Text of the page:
We carried out an extensive search of literature relevant to TSH signaling pathway. As the first step towards this, we have created a pathway resource for molecular reactions, which occur upon stimulation by TSH. We have used PathBuilder [8] to annotate features of TSH pathway. Inclusion criteria for molecular reactions in TSH signaling pathway are (i) molecular reactions must be induced by TSH-TSHR interaction, (ii) the reactions must have been proven in vivo, with the exception of ligand-receptor interactions, (where even in vitro experimental evidence is considered), (iii) experiments must have been conducted in a mammalian system, with a preference to reactions from the human system. The proteins involved in the various reactions reported in mammalian system other than human should have orthologs in human.

Molecular associations

We have captured the protein-protein interactions (PPIs) under two categories as direct and complex. Direct interaction refers to a binary interaction, which represents either a homomeric or a heteromeric PPI. On the other hand, when proteins have been analyzed as components of a complex using co-precipitation assays, and where topology of binary association of each protein components of such a complex is unknown, such reactions were termed as complex. Additional information on protein domains and motifs, subcellular localization, post-translational modifications (PTMs), experimental methodologies and biological systems used in the investigation were provided. We have also documented the species of interacting proteins as well as the species of the cell-line in which the experiment was carried out.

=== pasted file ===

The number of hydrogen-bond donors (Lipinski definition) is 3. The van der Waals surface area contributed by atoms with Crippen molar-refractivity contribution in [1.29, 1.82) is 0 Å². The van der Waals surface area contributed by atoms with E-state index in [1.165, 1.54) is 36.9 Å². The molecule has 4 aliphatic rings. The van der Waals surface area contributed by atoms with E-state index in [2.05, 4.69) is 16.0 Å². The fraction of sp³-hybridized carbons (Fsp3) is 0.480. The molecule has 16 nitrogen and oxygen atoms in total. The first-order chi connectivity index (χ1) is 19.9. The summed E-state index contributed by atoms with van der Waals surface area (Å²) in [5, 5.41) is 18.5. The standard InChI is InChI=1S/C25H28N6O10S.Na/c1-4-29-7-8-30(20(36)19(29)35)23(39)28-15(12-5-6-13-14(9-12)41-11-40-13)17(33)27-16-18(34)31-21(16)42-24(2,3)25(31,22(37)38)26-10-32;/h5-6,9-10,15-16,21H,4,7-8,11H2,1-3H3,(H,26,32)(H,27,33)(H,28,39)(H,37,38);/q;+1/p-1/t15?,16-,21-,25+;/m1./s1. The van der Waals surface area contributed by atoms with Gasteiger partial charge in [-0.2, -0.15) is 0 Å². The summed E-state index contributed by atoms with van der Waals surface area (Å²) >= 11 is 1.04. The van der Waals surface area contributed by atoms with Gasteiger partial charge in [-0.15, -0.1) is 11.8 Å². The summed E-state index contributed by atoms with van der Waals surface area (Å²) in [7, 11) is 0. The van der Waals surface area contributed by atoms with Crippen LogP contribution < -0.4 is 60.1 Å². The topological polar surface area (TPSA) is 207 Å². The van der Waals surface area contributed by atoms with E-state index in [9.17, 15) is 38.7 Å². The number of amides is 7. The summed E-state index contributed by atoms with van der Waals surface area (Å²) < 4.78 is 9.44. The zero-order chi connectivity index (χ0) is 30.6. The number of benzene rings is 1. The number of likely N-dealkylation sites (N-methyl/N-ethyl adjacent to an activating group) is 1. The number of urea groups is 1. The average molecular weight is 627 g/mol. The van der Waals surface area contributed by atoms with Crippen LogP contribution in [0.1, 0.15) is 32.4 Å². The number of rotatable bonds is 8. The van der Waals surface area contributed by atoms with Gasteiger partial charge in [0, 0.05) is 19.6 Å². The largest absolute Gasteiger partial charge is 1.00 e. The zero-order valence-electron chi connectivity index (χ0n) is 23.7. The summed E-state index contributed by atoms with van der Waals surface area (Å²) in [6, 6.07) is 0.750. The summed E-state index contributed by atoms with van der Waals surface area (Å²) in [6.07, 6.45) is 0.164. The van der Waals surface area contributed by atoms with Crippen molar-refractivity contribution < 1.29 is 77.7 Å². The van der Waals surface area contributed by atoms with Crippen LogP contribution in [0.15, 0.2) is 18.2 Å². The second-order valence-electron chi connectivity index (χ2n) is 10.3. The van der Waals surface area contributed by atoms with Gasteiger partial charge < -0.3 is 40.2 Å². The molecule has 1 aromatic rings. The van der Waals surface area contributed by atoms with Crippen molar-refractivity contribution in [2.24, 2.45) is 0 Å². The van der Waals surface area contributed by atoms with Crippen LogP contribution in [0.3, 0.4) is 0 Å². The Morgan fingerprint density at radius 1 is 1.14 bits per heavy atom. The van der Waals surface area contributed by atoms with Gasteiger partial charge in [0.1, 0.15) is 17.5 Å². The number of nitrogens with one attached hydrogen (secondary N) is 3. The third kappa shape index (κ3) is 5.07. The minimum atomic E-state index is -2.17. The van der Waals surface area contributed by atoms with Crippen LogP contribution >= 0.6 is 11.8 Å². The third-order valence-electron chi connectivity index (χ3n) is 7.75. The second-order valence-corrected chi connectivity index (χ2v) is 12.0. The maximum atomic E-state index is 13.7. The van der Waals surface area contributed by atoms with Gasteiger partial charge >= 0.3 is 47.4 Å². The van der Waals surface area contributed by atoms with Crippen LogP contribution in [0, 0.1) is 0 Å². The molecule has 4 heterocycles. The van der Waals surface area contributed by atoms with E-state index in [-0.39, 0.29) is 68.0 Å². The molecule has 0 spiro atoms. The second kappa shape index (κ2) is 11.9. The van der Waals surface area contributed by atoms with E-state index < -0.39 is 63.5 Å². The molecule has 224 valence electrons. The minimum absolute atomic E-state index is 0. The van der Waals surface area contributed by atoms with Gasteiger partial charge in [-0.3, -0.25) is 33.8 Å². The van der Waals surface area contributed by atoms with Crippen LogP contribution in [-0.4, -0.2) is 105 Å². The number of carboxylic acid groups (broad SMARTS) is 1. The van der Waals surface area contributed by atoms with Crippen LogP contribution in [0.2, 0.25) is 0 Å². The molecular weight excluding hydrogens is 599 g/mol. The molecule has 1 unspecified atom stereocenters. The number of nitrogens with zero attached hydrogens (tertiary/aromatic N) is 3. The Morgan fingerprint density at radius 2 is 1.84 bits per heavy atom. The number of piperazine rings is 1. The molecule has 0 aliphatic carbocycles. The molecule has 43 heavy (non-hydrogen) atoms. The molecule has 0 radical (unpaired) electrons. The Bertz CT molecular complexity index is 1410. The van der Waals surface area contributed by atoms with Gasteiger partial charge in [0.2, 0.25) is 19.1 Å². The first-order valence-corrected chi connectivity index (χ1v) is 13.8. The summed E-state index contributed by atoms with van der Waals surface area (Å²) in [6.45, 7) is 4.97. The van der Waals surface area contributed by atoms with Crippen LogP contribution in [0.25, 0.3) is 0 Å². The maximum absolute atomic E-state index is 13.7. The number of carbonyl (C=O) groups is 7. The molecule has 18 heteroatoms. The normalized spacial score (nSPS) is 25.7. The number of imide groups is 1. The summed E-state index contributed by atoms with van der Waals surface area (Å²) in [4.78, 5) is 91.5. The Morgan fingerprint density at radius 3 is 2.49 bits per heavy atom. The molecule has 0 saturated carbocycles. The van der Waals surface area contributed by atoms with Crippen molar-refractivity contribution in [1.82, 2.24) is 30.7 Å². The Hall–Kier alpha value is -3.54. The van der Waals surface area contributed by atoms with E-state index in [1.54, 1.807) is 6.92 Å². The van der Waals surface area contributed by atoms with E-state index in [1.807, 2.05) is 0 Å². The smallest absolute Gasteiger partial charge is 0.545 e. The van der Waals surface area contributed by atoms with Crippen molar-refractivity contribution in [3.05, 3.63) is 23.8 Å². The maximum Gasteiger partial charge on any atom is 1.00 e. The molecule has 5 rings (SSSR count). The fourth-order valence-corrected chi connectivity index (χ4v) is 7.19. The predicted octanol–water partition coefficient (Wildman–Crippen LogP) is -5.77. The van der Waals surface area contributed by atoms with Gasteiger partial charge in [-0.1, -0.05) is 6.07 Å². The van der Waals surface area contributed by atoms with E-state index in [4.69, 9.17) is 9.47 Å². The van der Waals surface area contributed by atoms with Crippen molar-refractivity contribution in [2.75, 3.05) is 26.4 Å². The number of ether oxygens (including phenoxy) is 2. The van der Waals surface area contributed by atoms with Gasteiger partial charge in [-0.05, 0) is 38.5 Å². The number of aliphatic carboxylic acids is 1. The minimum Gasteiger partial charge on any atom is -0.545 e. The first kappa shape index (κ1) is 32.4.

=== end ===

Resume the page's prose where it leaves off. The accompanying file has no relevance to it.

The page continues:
Enzyme-substrate reactions

PTMs brought about by enzyme-substrate reactions can change physiochemical properties, structural conformation, subcellular localization and the activity of the proteins. Therefore, PTMs assume critical role in signaling events [9-12]. We documented PTMs including phosphorylation, dephosphorylation, glycosylation and proteolytic cleavage reactions in the context of TSH pathway. Whenever an enzyme was proved to modify a substrate, then those reactions were curated as direct catalytic events. However, as immediate upstream enzymes were not reported for many of the PTMs, we have referred to them as induced. For every enzyme-substrate reactions, we have also documented additional details on protein species, type of modification and the host cell line in which reactions were studied. Site and residue information of PTMs if available, were mapped to specific sequence as provided in Ref Seq database [13]. We have also narrated information on enzymes, substrates and host cell line for every enzyme-substrate reaction in the ‘Comments’ section.

Protein translocation events

We have documented translocation of molecules across various sub-cellular compartments upon stimulation of TSH. We also documented the dependence of such translocation events on PPIs or PTMs, wherever such information is available. We have used standard Gene Ontology (GO) terms for denoting various subcellular compartments [14].


Apart from PPIs, PTMs and protein translocations, actiavtion/ inhibition reactions of proteins were also reported in TSH signaling [15-18]. Such reactions could not be listed under molecular association, enzyme-substrate or translocation reactions. Ideally, these reactions can be specifically targeted to investigate their role in TSH signaling

Gene regulation